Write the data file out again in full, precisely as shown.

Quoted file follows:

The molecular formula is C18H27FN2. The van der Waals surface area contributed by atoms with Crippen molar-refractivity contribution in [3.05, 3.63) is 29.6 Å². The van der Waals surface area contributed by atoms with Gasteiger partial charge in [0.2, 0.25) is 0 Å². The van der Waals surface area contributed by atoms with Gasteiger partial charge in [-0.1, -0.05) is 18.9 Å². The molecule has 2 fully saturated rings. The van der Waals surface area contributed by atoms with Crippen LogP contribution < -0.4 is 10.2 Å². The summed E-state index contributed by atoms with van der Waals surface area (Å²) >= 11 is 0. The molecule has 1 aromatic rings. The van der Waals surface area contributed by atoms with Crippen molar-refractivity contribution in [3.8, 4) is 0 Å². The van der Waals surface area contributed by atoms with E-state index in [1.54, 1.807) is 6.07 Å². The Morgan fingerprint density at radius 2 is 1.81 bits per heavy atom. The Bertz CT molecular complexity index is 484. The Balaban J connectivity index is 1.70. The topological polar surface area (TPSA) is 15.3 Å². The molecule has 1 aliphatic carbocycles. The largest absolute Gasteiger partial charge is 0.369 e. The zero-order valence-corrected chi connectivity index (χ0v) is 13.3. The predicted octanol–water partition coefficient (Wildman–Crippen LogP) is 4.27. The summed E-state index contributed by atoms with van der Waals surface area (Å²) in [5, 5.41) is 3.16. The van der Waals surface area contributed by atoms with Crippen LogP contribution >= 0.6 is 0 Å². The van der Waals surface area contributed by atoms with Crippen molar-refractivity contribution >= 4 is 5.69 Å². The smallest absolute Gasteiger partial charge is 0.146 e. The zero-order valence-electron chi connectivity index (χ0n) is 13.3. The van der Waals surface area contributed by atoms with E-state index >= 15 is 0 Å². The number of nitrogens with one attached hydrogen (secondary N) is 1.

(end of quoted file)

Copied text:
The molecular formula is C18H27FN2. The van der Waals surface area contributed by atoms with Crippen molar-refractivity contribution in [3.05, 3.63) is 29.6 Å². The van der Waals surface area contributed by atoms with Gasteiger partial charge in [0.2, 0.25) is 0 Å². The van der Waals surface area contributed by atoms with Gasteiger partial charge in [-0.1, -0.05) is 18.9 Å². The molecule has 2 fully saturated rings. The van der Waals surface area contributed by atoms with Crippen LogP contribution < -0.4 is 10.2 Å². The summed E-state index contributed by atoms with van der Waals surface area (Å²) >= 11 is 0. The molecule has 1 aromatic rings. The van der Waals surface area contributed by atoms with Crippen molar-refractivity contribution in [3.8, 4) is 0 Å². The van der Waals surface area contributed by atoms with E-state index in [1.54, 1.807) is 6.07 Å². The Morgan fingerprint density at radius 2 is 1.81 bits per heavy atom. The Bertz CT molecular complexity index is 484. The Balaban J connectivity index is 1.70. The topological polar surface area (TPSA) is 15.3 Å². The molecule has 1 aliphatic carbocycles. The largest absolute Gasteiger partial charge is 0.369 e. The zero-order valence-corrected chi connectivity index (χ0v) is 13.3. The predicted octanol–water partition coefficient (Wildman–Crippen LogP) is 4.27. The summed E-state index contributed by atoms with van der Waals surface area (Å²) in [5, 5.41) is 3.16. The van der Waals surface area contributed by atoms with Crippen LogP contribution >= 0.6 is 0 Å². The van der Waals surface area contributed by atoms with Crippen molar-refractivity contribution >= 4 is 5.69 Å². The smallest absolute Gasteiger partial charge is 0.146 e. The zero-order valence-electron chi connectivity index (χ0n) is 13.3. The van der Waals surface area contributed by atoms with E-state index >= 15 is 0 Å². The number of nitrogens with one attached hydrogen (secondary N) is 1.